To explore this apparent trend a first step is to look at the trends in premiums across the Property Partner portfolio, using the mean premium across all properties. This indicates that premiums were originally high but have decreased over time, and since the beginning of 2016 have been negative on average. As with transactions (£) seasonal dynamics now appear to dominate with premiums being relatively stable year on year.

As we have averaged across all properties in the Property Partner portfolio the relationship we have identified between year and premium may be confounded by a variety of factors. An obvious question is whether the quality of property purchased by Property Partner has changed over time (if we assume that premium over latest valuation is a good proxy of property quality). The plot below looks at the average weighted premium for properties made available for resale in each year (this is confounded by the rate properties are made available in a given year). From this plot we see that across all years of trading (except 2014) properties start with a small positive premium, which then gradually declines with time. Properties from 2014 have bucked this trend, which is likely due to the novelty of owning a property from the early days of Property Partner. Properties from 2015 have a linear relationship between premium and time, trading increasingly below their valuation. Properties from 2016 suffered a rapid reduction in premium, indicating a possible reduction in property quality, although this has now stabilised. So far properties from 2017 have held positive premiums, with little reduction over time.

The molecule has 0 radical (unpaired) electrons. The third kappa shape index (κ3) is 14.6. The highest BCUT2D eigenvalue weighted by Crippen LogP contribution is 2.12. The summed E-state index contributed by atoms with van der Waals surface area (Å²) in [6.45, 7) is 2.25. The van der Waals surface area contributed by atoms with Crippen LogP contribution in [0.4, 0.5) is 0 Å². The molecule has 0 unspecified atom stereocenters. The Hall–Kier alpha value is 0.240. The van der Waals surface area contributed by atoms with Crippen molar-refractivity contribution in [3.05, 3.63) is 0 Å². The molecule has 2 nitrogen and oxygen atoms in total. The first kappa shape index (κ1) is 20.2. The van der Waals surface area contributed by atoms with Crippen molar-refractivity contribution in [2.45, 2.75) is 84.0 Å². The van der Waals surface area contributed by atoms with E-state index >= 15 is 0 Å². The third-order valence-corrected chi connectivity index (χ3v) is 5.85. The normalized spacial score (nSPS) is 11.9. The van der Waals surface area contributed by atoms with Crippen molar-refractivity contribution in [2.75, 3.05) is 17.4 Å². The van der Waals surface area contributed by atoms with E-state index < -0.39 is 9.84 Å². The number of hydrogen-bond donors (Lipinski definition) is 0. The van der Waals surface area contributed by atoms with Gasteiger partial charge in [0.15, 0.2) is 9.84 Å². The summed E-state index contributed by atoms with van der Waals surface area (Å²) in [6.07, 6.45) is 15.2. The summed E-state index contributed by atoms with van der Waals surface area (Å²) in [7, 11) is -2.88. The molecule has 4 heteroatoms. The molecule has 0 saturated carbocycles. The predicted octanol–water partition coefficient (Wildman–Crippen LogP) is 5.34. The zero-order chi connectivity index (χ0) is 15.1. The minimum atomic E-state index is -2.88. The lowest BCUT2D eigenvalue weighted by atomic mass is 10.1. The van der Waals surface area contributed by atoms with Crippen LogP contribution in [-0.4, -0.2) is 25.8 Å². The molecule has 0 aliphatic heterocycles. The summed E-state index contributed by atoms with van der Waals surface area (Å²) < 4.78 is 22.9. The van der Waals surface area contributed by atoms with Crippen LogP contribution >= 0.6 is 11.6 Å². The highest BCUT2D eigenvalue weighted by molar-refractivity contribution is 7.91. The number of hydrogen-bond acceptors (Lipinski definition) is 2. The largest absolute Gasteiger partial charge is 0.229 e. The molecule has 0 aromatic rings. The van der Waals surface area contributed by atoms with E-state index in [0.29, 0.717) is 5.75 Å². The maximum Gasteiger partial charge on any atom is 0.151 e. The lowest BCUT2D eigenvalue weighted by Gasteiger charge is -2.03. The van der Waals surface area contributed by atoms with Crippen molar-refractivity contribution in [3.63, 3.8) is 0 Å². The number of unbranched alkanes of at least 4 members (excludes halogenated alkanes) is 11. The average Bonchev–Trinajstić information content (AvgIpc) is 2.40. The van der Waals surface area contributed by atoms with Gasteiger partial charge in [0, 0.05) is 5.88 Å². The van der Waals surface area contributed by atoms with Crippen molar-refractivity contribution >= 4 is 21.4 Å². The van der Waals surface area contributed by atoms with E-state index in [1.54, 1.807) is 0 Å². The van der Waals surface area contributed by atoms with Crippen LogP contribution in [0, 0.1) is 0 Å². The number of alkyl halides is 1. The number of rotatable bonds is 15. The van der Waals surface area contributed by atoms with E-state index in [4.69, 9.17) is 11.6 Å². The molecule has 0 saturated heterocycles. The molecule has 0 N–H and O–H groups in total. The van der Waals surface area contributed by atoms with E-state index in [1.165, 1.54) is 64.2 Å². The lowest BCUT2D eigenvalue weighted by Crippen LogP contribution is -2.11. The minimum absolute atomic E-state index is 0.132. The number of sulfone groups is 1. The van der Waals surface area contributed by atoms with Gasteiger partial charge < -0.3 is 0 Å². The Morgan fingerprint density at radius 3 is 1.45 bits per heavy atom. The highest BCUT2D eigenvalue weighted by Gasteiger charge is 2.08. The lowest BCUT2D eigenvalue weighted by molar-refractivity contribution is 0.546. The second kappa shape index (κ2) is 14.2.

As a final plot for this blog post I have reproduced another plot from this post (from the p2pblog.co.uk), which is well worth a read.

To see the current state of the Property Partner Portfolio you can explore for youself using this Tableau dashboard.

As a final note whilst it is great that Property Partner releases data this analysis was limited by the quality of the data published. If their is interest in more of these deep data dives then I would suggest contacting the peer to peer platforms that you invest in and asking that a live data extract be made available, without a login or extensive user agreement. This would ideally contain a unique ID for each loan/property etc, information on both primary and secondary market transactions, and metadata about each loan/property; such as location, type, value, etc. If you want to know more about analysis ready data then see here.

Related

comments powered by Disqus